Agfa Isoflash-Rapid C

Agfa Isoflash-Rapid C

The Agfa Isoflash-Rapid C (also sold as the Iso-Rapid C outside of the United States) is a 35mm viewfinder camera introduced by Agfa AG in 1966. The Isoflash-Rapid C is just one of many models in the Iso-Rapid line of simple compact cameras that make 24x24mm images using Agfa’s own Rapid film cartridges.

Taron Chic

Taron Chic

The Taron Chic is a vertically oriented 35mm half-frame camera introduced by Taron in 1961. The only other camera that I’m aware of that bears any resemblance to the Chic is the Yashica Rapide. However, since they were both introduced in 1961, it’s unclear as to who copied whose vertical design or if there was indeed any copying done at all.

Agfa Parat-I

The Agfa Parat-I is a fixed-lens half-frame 35mm cameras introduced by Agfa in 1963. There are a total of three nearly visually identical cameras released in 1963 that use the Parat name with a few key differences: the Parat-I (no meter), the Paramat (fixed shutter speed, automatic aperture control), and the Optima-Parat (automatic exposure system, different lens options).

Acro Model R

The Acro Model R is a relatively obscure World War II era rangefinder camera introduced in 1940 by the Acro Scientific Products Company of Chicago. Like Spartus, Acro was part of the “Chicago Cluster,” a group of Chicago-based camera brands that produced a series of nearly identical Bakelite cameras. However, unlike the vast majority of those cameras that were designed to be simple and cheaply made, the R is an upscale model for advanced amateurs.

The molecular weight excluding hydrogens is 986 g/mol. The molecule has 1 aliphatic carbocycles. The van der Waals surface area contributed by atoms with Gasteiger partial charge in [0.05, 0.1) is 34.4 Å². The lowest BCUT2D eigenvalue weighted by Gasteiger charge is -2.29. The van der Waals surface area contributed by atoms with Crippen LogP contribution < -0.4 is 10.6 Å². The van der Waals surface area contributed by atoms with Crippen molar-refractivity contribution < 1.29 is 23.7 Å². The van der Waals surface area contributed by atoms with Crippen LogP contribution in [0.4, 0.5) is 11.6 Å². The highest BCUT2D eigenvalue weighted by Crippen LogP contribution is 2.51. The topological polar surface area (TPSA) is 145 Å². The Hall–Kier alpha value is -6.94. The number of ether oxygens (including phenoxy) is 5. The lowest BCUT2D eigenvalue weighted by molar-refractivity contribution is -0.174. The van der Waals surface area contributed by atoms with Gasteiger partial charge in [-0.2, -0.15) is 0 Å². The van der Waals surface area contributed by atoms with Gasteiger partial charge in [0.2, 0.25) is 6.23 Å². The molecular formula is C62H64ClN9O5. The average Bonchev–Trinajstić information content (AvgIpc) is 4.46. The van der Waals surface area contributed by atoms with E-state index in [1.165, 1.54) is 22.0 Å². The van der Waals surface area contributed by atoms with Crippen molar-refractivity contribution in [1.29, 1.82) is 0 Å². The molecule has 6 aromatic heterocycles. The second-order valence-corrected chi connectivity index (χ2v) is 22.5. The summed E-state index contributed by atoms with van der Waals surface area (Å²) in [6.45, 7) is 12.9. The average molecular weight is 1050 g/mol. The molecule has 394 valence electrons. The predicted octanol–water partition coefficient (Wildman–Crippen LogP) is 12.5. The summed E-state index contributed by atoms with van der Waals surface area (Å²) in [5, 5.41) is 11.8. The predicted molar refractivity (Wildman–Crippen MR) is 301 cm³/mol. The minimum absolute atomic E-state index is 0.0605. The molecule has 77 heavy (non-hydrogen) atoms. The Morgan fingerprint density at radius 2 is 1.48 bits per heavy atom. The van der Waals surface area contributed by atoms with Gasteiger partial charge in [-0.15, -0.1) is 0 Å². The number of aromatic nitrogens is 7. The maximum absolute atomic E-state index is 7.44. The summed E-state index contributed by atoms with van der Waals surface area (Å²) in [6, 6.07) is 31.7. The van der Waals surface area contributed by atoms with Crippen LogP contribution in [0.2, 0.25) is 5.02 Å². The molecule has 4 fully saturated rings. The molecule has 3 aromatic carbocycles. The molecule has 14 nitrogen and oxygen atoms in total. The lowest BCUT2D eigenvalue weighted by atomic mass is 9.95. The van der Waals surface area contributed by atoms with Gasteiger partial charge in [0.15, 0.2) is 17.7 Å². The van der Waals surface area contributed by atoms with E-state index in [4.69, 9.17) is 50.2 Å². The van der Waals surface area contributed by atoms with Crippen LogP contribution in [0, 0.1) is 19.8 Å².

Ansco Memo

The Ansco Memo is an unusual 35mm half-frame box camera introduced in 1927 by Ansco. The “Memo” name has been used by Ansco and Agfa Ansco on several different 35mm models (for example the Memo II Automatic) over the years which can sometimes lead to confusion. To combat this, collectors will usually differentiate these models by including the year of introduction to avoid confusion. This particular model—which was the very first camera to bear the name—can also be referred to as the “Ansco Memo (1927 Type).”

Yashica Rapide

The Yashica Rapide (also sold as the “Rapid”) is a vertically oriented 35mm half-frame camera introduced by Yashica in 1961. The launch of the unusually styled Rapide completed Yashica’s entrance into all segments of that era’s consumer camera market with the exception of medium format SLRs. The only other camera that I know of that looks like the Rapide is the Taron Chic. However, since they were both introduced in 1961, it’s unclear as to who copied who or if there was indeed any intentional copying at all.

Ansco Memo II Automatic

The Ansco Memo II Automatic is a 35mm half-frame camera introduced in 1967 by Ansco. The Memo II Automatic and the Ansco Memo Automatic from 1963 are actually the same exact camera, just re-released to reflect the name change from Ansco to General Aniline & Film (GAF). In turn, both cameras are rebadged versions of the Ricoh Auto Half and were manufactured by Ricoh for sale by Ansco. The Memo Automatic from 1963 is not to be confused with the original Ansco Memo, a 35mm half-frame box camera from 1927.

Olympus Pen EED

The Olympus Pen EED is a direct descendant of Japan’s very first half-frame camera: the original Olympus Pen. As it was one of the smallest available 35mm cameras at the time, the Pen was named as such because its portability could be compared to that of a (very oddly shaped, large, metal) pen. Seven years after the Olympus Pen debuted, the Germans launched the hallowed Rollei 35 which was just as small but could make normal 35mm frames and effectively heralded the end of Japanese half-frames. In defiance, this EED variant was released one year after that supposed end and, quite stubbornly, Olympus continued making Pens well into the 1980s and then revived the name in 2009 for its line of Micro Four Thirds cameras.